Posted in Archive, Books, Graphic Novels & Comic Books

Other Sources of Inspiration – Usagi Yojimbo

Who doesn’t love a good samurai story?

What type of things are you passionate about in your life?

  • Music??
  • Health and fitness??
  • Cooking??
  • Making art??
  • Writing??
  • Photography??

Now how long could you see yourself doing that one activity for? The saying goes that if you do what you love, you’ll never work a day in your life. But I’m not sure I believe that. There are growing pains with just about anything we do. There will be days when you are absolutely in love with what you’re doing and can’t imagine yourself doing anything else.

Others days you hate the sight of it and get incredibly frustrated.

I fall short of being able to say that I’m a writer by profession, instead working within computer technology for my day job. But there are times where even I don’t look forward to putting up these posts after a long, dreadful day of work. But I push through it because it’s important to me.

But could you imagine putting thirty years into your craft? That brings me to Stan Sakai’s Usagi Yojimbo, an incredibly engaging comic book series based in feudal Japan starring an anthropomorphic bunny samurai. Didn’t see that last part coming did you (unless you paid attention to the title image on the main page)?

usagi-yojimbo-vol-1

Originally designed to be a human ronin living during the Edo period of Japanese history, Stan Sakai randomly drew him with rabbit ears and a more animal-like appearance. The aesthetic stuck and soon incorporated the entire world this story takes place in. Heavily influenced by the life of famous swordsman Miyamoto Musashi, and other classic Japanese literature and cinema such as Lone Wolf and Cub and Godzilla, the titular character, Miyamoto Usagi, wanders the countryside honing his skills and encountering a variety of different situations. Chronicling his expansive journey, the seemingly singular focus will eventually expand into something much more legendary.

Period pieces such as this, even with the fantasy element of anthropomorphic characters, are interesting to me because if done poorly they very quickly turn into caricatures. Almost a farce of something that was supposed to be revered. I didn’t encounter any of this in the first volume; and I highly doubt I will in further purchases of it (I definitely plan on buying more). This is everything you’d want in a classic samurai film: elements of bushido, feudal era political intrigue, unique and interesting characters, an even-tempered but subtly nuanced main character, and of course thrilling action. I haven’t felt vibes like this since watching Samurai Jack on television as a kid (if you haven’t seen any of that, I highly recommend it).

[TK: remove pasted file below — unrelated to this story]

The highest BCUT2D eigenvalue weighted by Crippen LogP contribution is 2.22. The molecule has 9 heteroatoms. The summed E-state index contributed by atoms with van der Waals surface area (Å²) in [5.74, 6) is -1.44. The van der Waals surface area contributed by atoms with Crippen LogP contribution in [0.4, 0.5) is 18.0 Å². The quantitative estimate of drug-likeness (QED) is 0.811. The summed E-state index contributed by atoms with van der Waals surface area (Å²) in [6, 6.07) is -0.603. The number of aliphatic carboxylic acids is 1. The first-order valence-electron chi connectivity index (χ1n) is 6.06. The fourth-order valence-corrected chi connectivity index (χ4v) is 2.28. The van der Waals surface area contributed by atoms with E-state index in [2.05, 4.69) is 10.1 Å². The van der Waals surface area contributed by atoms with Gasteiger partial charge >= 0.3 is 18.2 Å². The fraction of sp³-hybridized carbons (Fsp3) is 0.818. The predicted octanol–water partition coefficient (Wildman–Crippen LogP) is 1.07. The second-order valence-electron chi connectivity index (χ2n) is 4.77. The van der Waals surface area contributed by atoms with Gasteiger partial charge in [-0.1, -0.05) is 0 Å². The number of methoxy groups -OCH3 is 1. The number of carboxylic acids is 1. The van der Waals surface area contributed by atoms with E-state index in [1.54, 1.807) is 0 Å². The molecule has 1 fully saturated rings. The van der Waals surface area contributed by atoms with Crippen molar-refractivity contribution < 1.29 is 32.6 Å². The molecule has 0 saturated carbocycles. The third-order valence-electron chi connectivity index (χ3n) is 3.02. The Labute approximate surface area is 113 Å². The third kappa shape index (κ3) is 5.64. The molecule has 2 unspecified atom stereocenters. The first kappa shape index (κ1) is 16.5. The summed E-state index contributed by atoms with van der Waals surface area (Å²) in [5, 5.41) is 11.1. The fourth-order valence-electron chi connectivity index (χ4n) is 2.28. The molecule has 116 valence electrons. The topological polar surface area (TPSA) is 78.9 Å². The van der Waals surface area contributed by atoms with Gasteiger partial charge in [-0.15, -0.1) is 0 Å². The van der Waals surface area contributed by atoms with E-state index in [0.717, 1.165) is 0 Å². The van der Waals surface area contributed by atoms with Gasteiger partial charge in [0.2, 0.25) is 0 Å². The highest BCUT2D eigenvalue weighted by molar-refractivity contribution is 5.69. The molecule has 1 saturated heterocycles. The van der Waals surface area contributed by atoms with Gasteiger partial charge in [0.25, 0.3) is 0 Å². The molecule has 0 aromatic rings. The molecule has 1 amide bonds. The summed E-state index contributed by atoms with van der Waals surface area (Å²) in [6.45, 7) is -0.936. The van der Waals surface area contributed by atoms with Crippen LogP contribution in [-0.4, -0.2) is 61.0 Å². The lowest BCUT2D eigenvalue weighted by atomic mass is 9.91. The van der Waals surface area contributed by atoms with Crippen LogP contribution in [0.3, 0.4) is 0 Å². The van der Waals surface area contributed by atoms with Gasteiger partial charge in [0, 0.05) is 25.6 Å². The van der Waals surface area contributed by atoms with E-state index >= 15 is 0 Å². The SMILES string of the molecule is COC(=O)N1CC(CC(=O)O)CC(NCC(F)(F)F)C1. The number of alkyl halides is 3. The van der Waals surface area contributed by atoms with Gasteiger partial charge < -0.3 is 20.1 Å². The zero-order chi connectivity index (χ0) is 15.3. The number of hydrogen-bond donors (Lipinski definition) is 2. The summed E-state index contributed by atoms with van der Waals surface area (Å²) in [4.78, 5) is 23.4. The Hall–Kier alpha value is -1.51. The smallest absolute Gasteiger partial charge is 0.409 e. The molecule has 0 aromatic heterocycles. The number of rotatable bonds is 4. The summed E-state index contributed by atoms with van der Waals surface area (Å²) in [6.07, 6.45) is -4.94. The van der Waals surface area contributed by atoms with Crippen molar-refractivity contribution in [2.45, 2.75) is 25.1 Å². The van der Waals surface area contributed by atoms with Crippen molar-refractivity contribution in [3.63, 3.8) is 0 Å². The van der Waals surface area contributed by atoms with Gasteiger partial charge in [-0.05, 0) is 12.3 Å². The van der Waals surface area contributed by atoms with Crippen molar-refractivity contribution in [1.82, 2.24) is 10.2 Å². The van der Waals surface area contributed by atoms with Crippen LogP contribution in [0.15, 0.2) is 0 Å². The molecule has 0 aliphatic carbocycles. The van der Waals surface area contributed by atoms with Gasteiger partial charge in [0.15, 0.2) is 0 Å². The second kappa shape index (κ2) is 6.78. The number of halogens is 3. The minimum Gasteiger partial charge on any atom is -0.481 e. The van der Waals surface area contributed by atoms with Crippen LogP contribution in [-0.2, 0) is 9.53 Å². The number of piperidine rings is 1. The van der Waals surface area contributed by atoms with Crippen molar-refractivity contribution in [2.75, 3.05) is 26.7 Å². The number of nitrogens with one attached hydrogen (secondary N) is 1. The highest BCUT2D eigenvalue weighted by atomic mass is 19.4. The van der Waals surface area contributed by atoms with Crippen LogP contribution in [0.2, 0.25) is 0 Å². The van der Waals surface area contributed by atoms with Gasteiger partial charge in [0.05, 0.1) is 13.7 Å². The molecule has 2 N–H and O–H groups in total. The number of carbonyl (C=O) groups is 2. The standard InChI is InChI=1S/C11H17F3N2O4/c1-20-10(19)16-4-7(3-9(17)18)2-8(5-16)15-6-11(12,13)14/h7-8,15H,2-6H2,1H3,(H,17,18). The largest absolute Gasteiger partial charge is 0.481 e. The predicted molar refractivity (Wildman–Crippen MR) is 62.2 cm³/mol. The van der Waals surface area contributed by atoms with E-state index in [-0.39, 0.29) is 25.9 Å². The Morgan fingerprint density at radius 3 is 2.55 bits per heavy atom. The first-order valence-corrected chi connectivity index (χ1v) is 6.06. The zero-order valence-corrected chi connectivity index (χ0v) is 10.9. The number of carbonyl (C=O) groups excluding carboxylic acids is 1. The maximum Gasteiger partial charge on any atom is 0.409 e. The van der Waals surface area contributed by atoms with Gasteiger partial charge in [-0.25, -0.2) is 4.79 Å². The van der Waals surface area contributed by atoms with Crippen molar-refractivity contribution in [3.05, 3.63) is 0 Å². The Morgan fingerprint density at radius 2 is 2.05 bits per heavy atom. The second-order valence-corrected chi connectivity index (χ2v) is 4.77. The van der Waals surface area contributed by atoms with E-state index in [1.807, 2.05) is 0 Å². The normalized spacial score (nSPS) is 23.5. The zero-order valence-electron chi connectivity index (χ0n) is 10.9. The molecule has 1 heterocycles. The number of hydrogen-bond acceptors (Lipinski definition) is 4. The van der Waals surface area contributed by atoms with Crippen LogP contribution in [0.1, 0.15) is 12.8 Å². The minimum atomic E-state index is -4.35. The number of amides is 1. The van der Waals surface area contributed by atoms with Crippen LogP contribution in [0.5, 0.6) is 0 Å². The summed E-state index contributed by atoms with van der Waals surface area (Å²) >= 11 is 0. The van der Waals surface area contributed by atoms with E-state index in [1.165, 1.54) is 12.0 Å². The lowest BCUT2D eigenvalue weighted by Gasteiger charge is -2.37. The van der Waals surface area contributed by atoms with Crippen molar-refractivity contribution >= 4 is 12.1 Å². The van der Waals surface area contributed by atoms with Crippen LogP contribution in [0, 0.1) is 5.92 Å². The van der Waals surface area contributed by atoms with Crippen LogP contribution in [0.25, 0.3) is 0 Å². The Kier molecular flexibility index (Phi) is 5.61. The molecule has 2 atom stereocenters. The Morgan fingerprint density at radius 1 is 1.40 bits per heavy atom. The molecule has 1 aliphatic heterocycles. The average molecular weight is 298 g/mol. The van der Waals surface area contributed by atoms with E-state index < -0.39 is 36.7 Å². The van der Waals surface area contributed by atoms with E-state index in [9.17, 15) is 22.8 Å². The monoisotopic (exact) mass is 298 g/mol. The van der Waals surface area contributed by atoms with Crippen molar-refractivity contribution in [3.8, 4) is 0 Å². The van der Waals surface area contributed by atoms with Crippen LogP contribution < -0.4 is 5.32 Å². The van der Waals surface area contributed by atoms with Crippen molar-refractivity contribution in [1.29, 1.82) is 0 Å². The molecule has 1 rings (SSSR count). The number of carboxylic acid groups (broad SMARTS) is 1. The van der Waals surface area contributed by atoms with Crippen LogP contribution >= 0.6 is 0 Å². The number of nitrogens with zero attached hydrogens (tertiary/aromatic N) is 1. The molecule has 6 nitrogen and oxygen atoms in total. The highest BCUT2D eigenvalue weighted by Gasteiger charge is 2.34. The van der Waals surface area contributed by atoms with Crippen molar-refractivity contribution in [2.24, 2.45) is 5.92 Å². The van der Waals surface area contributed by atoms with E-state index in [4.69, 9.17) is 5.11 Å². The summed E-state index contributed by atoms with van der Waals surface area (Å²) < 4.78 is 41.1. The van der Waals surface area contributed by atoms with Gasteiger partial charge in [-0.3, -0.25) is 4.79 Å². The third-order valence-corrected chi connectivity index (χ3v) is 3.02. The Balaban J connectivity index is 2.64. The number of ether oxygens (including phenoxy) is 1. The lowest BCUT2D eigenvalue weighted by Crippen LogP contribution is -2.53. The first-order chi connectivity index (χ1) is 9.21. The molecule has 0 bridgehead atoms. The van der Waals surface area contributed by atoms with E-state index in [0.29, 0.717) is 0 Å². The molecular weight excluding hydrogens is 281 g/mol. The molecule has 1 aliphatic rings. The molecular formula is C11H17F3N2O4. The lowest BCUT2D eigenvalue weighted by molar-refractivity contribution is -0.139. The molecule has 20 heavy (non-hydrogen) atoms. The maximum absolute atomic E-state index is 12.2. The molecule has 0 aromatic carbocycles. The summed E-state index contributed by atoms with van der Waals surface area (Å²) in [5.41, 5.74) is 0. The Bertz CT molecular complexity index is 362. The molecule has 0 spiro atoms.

The art is emotive, yet not terribly complex. Being the first volume (which collects material that came out in 1987), I expected that. I don’t say that to mean that I’m disappointed at the visual depiction of Sakai’s vision of feudal Japan. Quite the opposite. I think it’s an apt representation. Life is precarious, yet quaint. Villagers are simple inhabitants that want to feed their families and take care of the people they love. However, when the action begins and Usagi finds himself at odds with others (especially skilled warriors on par with him), the conflicts come alive on the page and is quick and dangerous, just as you’d imagine battle to be.

The even crazier thing is that this is still an ongoing series! Starting back in 1987, it’s almost thirty years old (give or take a handful of years that Sakai took off from doing it). Quite literally making it the longest serialized story in existence. That type of dedication is mind-blowing to me. Especially for one idea. Not to say that he hasn’t done other things in the interim but how many people can lay claim to that? What type of development does your main character go through in that time period? What about the world around him? What kind of themes are verbalized and how does it affect the narrative being told? Does Sakai’s overall goal for his story morph during that time? To keep his audience, the narrative had to take plenty of unique twists and turns.

Usagi Yojimbo is a compelling first chapter in a Japanese legend that I plan on continuing. Even more so, it has me thinking of creative longevity and what exactly that means to me. Is it more important to generate an idea that is a major hit right away and impacts your readers presently? Or is a slow burn the way to gain dedicated fans who won’t forsake you?

Honestly, I think it can be done in both capacities depending on the story. In my opinion, I think it comes down to simply asking yourself what you want the reader to get out of this. With that answer in tow, you can only hope that they interpret it that way and run the literary race with you until you accomplish what you set out to do.

 

*I do not make claim to own any of these images. They have been graciously procured from http://www.usagiyojimbo.com/*

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Author:

Just a frantic working regular Joe attempting to make his publication dreams come true. One day at a time. Lover of the quirky, disdain for the overtly negative.

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